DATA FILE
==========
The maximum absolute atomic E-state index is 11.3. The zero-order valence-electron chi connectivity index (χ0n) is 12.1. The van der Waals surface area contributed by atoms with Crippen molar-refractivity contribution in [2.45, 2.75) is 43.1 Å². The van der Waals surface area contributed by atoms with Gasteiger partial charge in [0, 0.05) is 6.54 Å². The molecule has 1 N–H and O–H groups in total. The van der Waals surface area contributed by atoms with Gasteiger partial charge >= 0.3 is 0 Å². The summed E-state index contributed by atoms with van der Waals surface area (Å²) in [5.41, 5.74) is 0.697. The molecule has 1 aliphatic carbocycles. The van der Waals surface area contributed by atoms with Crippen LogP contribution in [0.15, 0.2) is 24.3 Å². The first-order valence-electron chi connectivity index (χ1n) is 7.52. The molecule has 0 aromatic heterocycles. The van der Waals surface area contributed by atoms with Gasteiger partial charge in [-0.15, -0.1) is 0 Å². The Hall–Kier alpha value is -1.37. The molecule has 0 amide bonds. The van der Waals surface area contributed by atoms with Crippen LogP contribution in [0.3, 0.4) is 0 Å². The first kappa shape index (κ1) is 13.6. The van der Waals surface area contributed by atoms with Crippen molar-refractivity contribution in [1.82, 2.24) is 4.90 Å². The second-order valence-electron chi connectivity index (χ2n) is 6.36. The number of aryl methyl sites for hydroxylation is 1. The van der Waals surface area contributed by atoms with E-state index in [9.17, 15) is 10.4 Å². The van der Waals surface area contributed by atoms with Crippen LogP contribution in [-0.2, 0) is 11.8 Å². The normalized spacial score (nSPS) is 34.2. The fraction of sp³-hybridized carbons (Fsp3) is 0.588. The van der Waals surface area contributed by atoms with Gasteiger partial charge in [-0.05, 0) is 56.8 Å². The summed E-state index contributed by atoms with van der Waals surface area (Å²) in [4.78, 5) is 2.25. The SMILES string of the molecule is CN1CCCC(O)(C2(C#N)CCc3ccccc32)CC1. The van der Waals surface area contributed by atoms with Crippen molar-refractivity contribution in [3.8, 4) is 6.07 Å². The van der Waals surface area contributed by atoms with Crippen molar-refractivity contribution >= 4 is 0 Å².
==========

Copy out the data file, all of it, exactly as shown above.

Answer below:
The maximum absolute atomic E-state index is 11.3. The zero-order valence-electron chi connectivity index (χ0n) is 12.1. The van der Waals surface area contributed by atoms with Crippen molar-refractivity contribution in [2.45, 2.75) is 43.1 Å². The van der Waals surface area contributed by atoms with Gasteiger partial charge in [0, 0.05) is 6.54 Å². The molecule has 1 N–H and O–H groups in total. The van der Waals surface area contributed by atoms with Gasteiger partial charge >= 0.3 is 0 Å². The summed E-state index contributed by atoms with van der Waals surface area (Å²) in [5.41, 5.74) is 0.697. The molecule has 1 aliphatic carbocycles. The van der Waals surface area contributed by atoms with Crippen LogP contribution in [0.15, 0.2) is 24.3 Å². The first-order valence-electron chi connectivity index (χ1n) is 7.52. The molecule has 0 aromatic heterocycles. The van der Waals surface area contributed by atoms with Gasteiger partial charge in [-0.15, -0.1) is 0 Å². The Hall–Kier alpha value is -1.37. The molecule has 0 amide bonds. The van der Waals surface area contributed by atoms with Crippen LogP contribution in [0.3, 0.4) is 0 Å². The first kappa shape index (κ1) is 13.6. The van der Waals surface area contributed by atoms with Crippen molar-refractivity contribution in [1.82, 2.24) is 4.90 Å². The second-order valence-electron chi connectivity index (χ2n) is 6.36. The number of aryl methyl sites for hydroxylation is 1. The van der Waals surface area contributed by atoms with E-state index in [9.17, 15) is 10.4 Å². The van der Waals surface area contributed by atoms with Crippen LogP contribution in [-0.2, 0) is 11.8 Å². The normalized spacial score (nSPS) is 34.2. The fraction of sp³-hybridized carbons (Fsp3) is 0.588. The van der Waals surface area contributed by atoms with Gasteiger partial charge in [-0.05, 0) is 56.8 Å². The summed E-state index contributed by atoms with van der Waals surface area (Å²) in [4.78, 5) is 2.25. The SMILES string of the molecule is CN1CCCC(O)(C2(C#N)CCc3ccccc32)CC1. The van der Waals surface area contributed by atoms with Crippen molar-refractivity contribution in [3.8, 4) is 6.07 Å². The van der Waals surface area contributed by atoms with Crippen molar-refractivity contribution >= 4 is 0 Å².